“With brain surgery, the more precise the instrument, the better,” says Franklin. “A prospective study of all patients undergoing DBS with the Platform indicates that this particular device, because of the way it’s made, is about twice as accurate as a standard stereotactic frame.”
Increasing Precision, Demand
But achieving accuracy with the first laser-sintering machine was taking its toll in time and cost. “We were using a lot of expensive virgin powder in our old system, and we needed to increase our throughput as orders for the Platform ramped up,” says Franklin. “Sometimes we had to do rebuilds to achieve the precision we wanted.”
Fig. 4. The Formiga P 100 laser-sintering system from EOS. FHC switched its primary manufacturing of its polyamide microTargeting Platform to this system in 2011.
In 2011, FHC decided to purchase a Formiga P 100 plastics laser-sintering system from EOS as its primary manufacturing unit. “The Formiga is smaller, lighter, has a lower cost of use and provides better dimensional accuracy than our previous machine,” says Franklin.
FHC laser-sinters its Platforms from EOS’ PA 2201 FDA-compliant, biocompatible polyamide powder, known for strength and stiffness, good chemical resistance, excellent behavior over time, selectivity and detail resolution. “It’s definitely more economical for us to use EOS’ high-quality polyamide material,” says Franklin. “There’s no overflow of powder during the build process, and the size of the machine’s build chamber is more appropriate for what we manufacture.”
Because consistency and dimensional tolerance are greater with the EOS system, the entire build process and breakout procedures are more refined than before, he adds. “We are able to post-process the holes and mounting features in the fixtures more easily, and do not rely as much on sizing tools as before. Our quality assurance process now takes less time because the Formiga-manufactured devices are closer to the model geometry. We have not had as many rebuilds with the EOS machine as we had previously.”
With orders coming in from all over the world (currently about 500 units per year), FHC has discovered another plus with the Formiga P 100: It can add incoming orders to a build already in process. “We can start one build and then add in a late second-build plate, which is a major benefit,” says Franklin. Still, he notes, accuracy is key: “We have to get an accurate surgical fixture to our users on time and with no errors. Response time to the needs of the doctor is critical.”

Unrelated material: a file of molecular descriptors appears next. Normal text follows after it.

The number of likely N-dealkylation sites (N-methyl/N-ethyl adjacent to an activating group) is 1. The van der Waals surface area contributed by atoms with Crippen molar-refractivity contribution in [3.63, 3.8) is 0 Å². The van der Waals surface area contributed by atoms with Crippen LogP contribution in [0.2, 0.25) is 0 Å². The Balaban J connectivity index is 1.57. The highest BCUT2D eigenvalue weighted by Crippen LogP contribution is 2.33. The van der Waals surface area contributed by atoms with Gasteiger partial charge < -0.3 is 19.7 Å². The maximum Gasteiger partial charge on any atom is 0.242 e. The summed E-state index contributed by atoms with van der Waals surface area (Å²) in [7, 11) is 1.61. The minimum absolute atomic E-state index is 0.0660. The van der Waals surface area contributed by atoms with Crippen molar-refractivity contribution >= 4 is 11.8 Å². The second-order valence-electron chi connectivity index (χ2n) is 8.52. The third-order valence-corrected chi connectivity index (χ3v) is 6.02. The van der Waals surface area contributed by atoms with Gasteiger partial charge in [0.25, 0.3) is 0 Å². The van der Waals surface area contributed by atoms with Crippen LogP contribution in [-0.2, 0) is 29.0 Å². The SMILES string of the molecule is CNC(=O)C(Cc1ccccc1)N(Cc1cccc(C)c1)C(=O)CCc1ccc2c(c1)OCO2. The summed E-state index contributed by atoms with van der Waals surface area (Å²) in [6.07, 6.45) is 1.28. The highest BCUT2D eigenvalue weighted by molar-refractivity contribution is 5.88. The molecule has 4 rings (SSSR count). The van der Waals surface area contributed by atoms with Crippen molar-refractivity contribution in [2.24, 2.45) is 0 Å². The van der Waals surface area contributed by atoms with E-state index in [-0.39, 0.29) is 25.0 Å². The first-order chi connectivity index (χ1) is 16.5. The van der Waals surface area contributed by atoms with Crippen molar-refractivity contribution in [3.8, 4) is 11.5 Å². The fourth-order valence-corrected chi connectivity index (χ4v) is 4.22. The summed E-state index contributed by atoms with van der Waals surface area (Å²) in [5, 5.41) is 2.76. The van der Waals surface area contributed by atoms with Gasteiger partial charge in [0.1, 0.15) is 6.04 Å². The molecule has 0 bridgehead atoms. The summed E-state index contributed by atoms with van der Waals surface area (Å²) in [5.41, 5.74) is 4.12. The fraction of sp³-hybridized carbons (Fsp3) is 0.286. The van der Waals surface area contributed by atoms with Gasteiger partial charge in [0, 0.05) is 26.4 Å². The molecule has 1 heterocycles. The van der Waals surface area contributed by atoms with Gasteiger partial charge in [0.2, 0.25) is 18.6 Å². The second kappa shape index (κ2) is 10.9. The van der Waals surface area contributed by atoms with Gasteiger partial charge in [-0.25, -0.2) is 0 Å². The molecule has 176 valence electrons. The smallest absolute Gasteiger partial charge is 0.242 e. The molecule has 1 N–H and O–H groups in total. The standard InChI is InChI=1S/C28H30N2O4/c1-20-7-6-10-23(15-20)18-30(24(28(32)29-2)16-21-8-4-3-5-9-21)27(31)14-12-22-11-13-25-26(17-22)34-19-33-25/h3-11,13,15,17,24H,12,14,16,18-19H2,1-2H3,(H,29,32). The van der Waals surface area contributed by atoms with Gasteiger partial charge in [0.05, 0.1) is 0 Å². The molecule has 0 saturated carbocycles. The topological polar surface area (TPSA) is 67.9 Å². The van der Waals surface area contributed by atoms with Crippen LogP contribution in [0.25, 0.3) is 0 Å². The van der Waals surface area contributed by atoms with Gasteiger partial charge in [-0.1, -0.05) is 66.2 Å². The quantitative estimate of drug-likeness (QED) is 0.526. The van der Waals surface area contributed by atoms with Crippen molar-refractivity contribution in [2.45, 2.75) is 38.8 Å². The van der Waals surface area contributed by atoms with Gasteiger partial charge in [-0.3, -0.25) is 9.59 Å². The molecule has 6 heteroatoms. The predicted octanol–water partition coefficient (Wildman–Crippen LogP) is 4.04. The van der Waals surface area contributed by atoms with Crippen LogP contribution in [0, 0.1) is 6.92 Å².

FHC typically receives a patient file during the working day, consults with the physician as needed to confirm the design, starts manufacturing with the Formiga P 100 that afternoon and can send back the finished Platform the next day. This means about a 48-hour turnaround in the U.S., 72 to Europe.
The EOS system has also enabled FHC to turn a number of creative thoughts into reality. “The freedom of design we can have with the Formiga allows us to make just about anything we can envision,” says FHC Founder and President Fred Haer.
Fig. 5. Use of custom laser-sintered fixture (orange) for guided spinal surgery.
Parts consolidation has been particularly successful. “We’ve been able to design-in additional features that simplify the mounting of various devices and reduce the possibility of assembly error,” he says.
One example is a metal indexing ring that was formerly screwed onto the Platform by the surgeon during the surgery. “Now we can incorporate that function within the finished fixture,” says Haer. “This saves FHC the effort of having to provide that machined part separately, and saves the hospital OR time because they don’t have to sterilize the part and keep track of small, loose screws during surgery.”
Other avenues FHC is exploring with the EOS system include building the tray of set-up tools for a case alongside the corresponding Platform, creating a fully disposable pre-sterile pack, and developing a living hinge for a part that holds the DBS electrode in place for testing. Going beyond the skull, the company is interested in expanding the development of enabling products in other surgical specialties such as orthopedics, where STarFix technology could be used to develop implant or fusion templates.
“We anticipate even greater product improvement opportunities from laser sintering as we go forward,” says Haer. “Having the flexibility of a technology that can create patient-specific solutions rather than one-size-fits-all can result in both hospital economies and better patient outcomes.”
Lynn Manning is a science and technology writer who wrote this article on behalf of EOS. Send comments about this article to DE-Editors@deskeng.com.